National Geographic News
A conch shell illuminated by x-rays.

X-rays illuminate a conch shell in the October National Geographic.

Photograph by Nick Veasey, National Geographic

Ker Than

for National Geographic News

Published November 8, 2010

When German physicist Wilhelm Röntgen pioneered the use of x-rays 115 years ago—as celebrated today with a 115th-anniversary Google doodle—he couldn't have imagined the uses they'd be put to a century later.

(See x-rays turned into art by photographer Nick Veasey.)

On November 8, 1895, Röntgen (also spelled "Roentgen") was experimenting with vacuum tubes when he produced and detected the previously unknown type of radiation.

A few days later Röntgen made the first medical x-ray image in history by taking a picture that clearly revealed the bones of his wife's hand.

Medical imaging is still the best known use of x-rays, but scientists and engineers have devised a host of new uses for this uniquely penetrating form of light.

(See "Iceman Bled Out From Arrow Wound, X-Rays Reveal.")

ET X-Rays

Astronomers, for example, were quick to grasp the potential of x-rays in their field. But it wasn't until 1949 that scientists strapped small Geiger counters to a captured German V-2 missile—with a peak altitude of about 50 miles (80 kilometers)—and the field of x-ray astronomy was born.

"What made [x-ray astronomy] possible was the ability to put instruments in space, because x-rays get absorbed by the atmosphere and don't reach the ground," said Leon Golub, an astrophysicist at the Harvard-Smithsonian Center for Astrophysics in Cambridge, Massachusetts.

In that first experiment, scientists confirmed that our sun, and by extension all stars, emit x-rays. Stellar x-rays are emitted by superheated gas in the stars' atmospheres, or coronas.

So far, more than a dozen telescopes that detect x-rays have been launched into space. With their aid, astronomers have discovered sources of x-rays far beyond our solar system, including distant galaxies composed of trillions of stars, dying stars known as supernovae, stellar corpses called neutron stars and white dwarfs, and black holes.

While black holes themselves emit no light, their immediate environments are often so turbulent that they shine brightly with x-rays.

"What seems to be happening is that black holes accumulate large disks of infalling matter around them," Golub explained. (Find out how x-rays are unlocking black hole mysteries.)

"As that matter swirls around the black hole and spirals towards its center, it heats up, and the gas gets so hot that it becomes like the corona [of a star] and it produces x-rays."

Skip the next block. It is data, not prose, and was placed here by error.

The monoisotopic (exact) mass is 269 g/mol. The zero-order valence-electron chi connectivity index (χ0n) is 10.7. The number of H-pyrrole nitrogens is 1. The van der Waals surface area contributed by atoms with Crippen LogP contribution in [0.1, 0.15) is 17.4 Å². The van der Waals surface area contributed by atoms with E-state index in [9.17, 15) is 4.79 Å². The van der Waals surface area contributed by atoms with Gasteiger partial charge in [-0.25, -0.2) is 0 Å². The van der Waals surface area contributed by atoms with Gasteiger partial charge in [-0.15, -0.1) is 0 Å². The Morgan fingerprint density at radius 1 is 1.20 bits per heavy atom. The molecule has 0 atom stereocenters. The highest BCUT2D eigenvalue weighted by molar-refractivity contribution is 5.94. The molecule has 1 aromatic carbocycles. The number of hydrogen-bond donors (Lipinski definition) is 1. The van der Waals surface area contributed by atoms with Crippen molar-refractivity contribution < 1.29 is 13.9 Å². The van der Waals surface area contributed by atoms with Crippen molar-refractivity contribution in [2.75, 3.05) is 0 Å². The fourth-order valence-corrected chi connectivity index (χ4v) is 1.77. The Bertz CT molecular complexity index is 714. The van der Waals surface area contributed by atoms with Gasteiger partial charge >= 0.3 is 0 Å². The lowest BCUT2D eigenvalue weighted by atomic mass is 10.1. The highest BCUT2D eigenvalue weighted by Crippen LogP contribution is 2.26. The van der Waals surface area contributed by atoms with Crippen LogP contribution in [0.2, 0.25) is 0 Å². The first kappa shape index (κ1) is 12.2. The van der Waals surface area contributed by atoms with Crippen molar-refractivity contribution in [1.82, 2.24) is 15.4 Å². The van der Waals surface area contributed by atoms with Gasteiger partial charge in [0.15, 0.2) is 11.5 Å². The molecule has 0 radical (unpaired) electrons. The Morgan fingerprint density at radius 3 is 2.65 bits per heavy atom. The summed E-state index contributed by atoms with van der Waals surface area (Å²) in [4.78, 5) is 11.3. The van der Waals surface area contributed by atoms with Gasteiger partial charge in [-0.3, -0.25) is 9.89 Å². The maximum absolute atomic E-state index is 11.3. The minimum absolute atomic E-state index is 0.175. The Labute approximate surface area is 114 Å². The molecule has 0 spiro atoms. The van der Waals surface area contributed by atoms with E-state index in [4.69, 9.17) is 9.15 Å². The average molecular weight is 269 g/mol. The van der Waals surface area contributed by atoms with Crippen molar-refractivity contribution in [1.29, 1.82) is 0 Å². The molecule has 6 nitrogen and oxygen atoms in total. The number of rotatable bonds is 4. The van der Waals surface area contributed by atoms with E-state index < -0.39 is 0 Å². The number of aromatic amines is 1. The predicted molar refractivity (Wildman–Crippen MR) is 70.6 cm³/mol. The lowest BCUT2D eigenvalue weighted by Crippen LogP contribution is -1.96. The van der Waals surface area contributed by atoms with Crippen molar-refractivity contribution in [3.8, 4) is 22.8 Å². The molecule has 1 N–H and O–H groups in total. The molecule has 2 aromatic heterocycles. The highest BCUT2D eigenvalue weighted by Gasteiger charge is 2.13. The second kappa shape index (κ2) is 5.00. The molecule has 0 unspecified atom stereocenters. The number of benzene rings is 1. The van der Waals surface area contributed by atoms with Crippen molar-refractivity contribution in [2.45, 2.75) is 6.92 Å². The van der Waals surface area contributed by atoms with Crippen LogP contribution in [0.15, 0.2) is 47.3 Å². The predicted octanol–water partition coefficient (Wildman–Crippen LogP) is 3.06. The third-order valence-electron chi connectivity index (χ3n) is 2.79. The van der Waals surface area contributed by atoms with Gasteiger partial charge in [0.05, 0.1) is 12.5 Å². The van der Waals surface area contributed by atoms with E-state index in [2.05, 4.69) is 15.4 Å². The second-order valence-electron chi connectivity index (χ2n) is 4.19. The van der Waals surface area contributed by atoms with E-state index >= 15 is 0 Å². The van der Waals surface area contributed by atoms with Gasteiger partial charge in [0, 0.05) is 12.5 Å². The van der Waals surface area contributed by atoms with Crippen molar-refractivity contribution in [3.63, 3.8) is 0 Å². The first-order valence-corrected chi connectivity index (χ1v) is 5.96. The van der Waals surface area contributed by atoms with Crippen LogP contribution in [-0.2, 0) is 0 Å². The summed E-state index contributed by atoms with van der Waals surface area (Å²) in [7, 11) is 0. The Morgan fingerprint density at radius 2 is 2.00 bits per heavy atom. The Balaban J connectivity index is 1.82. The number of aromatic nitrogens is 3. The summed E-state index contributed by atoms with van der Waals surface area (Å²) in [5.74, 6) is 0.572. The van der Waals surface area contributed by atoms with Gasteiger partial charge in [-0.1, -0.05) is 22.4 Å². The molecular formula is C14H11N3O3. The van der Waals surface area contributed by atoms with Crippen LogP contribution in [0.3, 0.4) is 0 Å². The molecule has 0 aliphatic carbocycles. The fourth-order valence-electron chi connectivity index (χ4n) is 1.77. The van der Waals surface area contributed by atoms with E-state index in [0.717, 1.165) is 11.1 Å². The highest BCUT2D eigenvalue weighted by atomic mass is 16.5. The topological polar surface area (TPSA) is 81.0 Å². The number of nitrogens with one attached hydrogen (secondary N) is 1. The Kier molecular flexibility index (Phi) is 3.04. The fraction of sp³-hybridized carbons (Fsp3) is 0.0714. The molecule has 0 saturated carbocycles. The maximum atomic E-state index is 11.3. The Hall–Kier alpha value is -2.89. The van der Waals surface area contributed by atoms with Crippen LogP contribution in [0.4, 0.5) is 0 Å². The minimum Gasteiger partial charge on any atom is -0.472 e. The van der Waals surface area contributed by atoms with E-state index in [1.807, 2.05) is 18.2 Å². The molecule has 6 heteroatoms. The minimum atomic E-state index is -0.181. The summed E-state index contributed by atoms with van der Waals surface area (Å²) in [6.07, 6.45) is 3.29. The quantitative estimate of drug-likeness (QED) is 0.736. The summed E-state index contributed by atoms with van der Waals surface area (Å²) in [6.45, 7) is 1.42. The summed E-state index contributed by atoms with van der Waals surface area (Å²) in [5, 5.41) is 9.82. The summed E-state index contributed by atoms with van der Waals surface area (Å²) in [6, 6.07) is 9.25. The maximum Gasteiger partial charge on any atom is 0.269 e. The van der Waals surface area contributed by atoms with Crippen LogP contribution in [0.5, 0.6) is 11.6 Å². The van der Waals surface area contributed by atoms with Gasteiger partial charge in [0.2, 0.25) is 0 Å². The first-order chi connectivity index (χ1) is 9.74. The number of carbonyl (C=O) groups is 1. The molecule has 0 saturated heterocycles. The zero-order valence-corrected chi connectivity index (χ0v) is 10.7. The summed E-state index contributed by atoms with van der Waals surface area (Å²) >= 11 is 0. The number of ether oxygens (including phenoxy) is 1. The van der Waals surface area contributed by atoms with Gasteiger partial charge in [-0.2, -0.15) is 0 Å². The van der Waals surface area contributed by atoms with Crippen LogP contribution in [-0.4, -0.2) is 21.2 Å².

(Read more on what x-rays have done for astronomy.)

X-Rays Turned Into Lasers

Since Röntgen's days, scientists have also learned to manipulate x-rays in a variety of nonmedical ways.

For example, a new multimillion-dollar machine at the SLAC National Accelerator Laboratory at California's Stanford University can combine x-rays into a laser beam similar to visible-light lasers.

Unlike regular lasers, though, laser bursts made from x-rays are so bright and so brief that they should allow researchers to create ultrafast stop-motion movies of natural phenomena that have never before been seen clearly.

For example, until now the formation and breakage of molecular bonds by atoms was essentially a blur to scientists. But with x-ray lasers, biological reactions—such as photosynthesis, which plants use to convert sunlight into energy—could theoretically be visualized one step at a time.

"With x-ray lasers," said SLAC senior scientist Uwe Bergmann, "you can study things on the time scale of molecules and chemical reactions."

X-Rays Expose Invisible World

Scientists are also combining x-rays with microscopy to pioneer new ways of visualizing cellular structures and microorganisms.

A light microscope's resolution is dependent on the wavelength of the light being used.

Because x-rays have much smaller wavelengths than visible light, they can be used to image objects that are up to ten times smaller than what can be resolved using traditional microscopy, explained Martin Richardson, a professor of optics at the University of Central Florida, whose group has been helping to pioneer x-ray microscopy for biological studies since the early 1990s.

(Related pictures: "'Invisible' Ancient Bugs Seen by Hi-Tech X-Rays.")

"Although Röntgen discovered x-rays 115 years ago," Richardson said, "x-ray science is very far from a dead science."

More on X-Rays

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